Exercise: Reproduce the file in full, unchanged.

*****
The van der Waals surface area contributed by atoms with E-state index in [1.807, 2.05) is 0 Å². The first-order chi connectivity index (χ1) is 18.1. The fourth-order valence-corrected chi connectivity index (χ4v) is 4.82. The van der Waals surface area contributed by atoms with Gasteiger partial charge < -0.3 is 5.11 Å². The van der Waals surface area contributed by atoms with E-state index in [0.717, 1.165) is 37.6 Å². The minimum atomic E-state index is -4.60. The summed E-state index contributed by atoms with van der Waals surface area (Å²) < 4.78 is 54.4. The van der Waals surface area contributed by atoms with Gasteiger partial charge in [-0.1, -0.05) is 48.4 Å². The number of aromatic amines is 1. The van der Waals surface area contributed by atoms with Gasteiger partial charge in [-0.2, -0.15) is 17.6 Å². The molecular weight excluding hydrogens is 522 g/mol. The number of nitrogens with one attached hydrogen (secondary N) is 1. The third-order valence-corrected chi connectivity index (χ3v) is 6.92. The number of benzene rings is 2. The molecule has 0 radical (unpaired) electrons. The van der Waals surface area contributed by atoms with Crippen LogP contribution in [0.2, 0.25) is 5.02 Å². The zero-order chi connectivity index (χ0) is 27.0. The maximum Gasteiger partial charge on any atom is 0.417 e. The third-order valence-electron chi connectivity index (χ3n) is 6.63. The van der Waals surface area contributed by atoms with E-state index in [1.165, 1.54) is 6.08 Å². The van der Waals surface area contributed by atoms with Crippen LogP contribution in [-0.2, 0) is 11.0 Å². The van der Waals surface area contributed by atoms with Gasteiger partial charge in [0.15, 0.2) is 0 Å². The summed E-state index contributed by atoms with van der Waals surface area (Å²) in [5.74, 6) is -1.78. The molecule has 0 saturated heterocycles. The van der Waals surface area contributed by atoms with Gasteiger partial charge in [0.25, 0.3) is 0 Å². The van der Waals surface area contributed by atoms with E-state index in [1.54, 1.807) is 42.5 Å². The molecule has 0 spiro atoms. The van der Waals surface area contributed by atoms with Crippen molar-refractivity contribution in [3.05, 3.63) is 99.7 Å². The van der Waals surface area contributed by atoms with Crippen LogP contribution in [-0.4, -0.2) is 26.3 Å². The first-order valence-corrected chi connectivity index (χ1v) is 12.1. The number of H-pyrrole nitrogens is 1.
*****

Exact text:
The van der Waals surface area contributed by atoms with E-state index in [1.807, 2.05) is 0 Å². The first-order chi connectivity index (χ1) is 18.1. The fourth-order valence-corrected chi connectivity index (χ4v) is 4.82. The van der Waals surface area contributed by atoms with Gasteiger partial charge < -0.3 is 5.11 Å². The van der Waals surface area contributed by atoms with E-state index in [0.717, 1.165) is 37.6 Å². The minimum atomic E-state index is -4.60. The summed E-state index contributed by atoms with van der Waals surface area (Å²) < 4.78 is 54.4. The van der Waals surface area contributed by atoms with Gasteiger partial charge in [-0.1, -0.05) is 48.4 Å². The number of aromatic amines is 1. The van der Waals surface area contributed by atoms with Gasteiger partial charge in [-0.2, -0.15) is 17.6 Å². The molecular weight excluding hydrogens is 522 g/mol. The number of nitrogens with one attached hydrogen (secondary N) is 1. The third-order valence-corrected chi connectivity index (χ3v) is 6.92. The number of benzene rings is 2. The molecule has 0 radical (unpaired) electrons. The van der Waals surface area contributed by atoms with Crippen LogP contribution in [0.2, 0.25) is 5.02 Å². The zero-order chi connectivity index (χ0) is 27.0. The maximum Gasteiger partial charge on any atom is 0.417 e. The third-order valence-electron chi connectivity index (χ3n) is 6.63. The van der Waals surface area contributed by atoms with E-state index in [1.165, 1.54) is 6.08 Å². The van der Waals surface area contributed by atoms with Crippen LogP contribution in [-0.2, 0) is 11.0 Å². The van der Waals surface area contributed by atoms with Gasteiger partial charge in [0.15, 0.2) is 0 Å². The summed E-state index contributed by atoms with van der Waals surface area (Å²) in [5.74, 6) is -1.78. The molecule has 0 saturated heterocycles. The van der Waals surface area contributed by atoms with Gasteiger partial charge in [0.25, 0.3) is 0 Å². The van der Waals surface area contributed by atoms with E-state index in [1.54, 1.807) is 42.5 Å². The molecule has 0 spiro atoms. The van der Waals surface area contributed by atoms with Crippen molar-refractivity contribution in [3.05, 3.63) is 99.7 Å². The van der Waals surface area contributed by atoms with Crippen LogP contribution in [-0.4, -0.2) is 26.3 Å². The first-order valence-corrected chi connectivity index (χ1v) is 12.1. The number of H-pyrrole nitrogens is 1.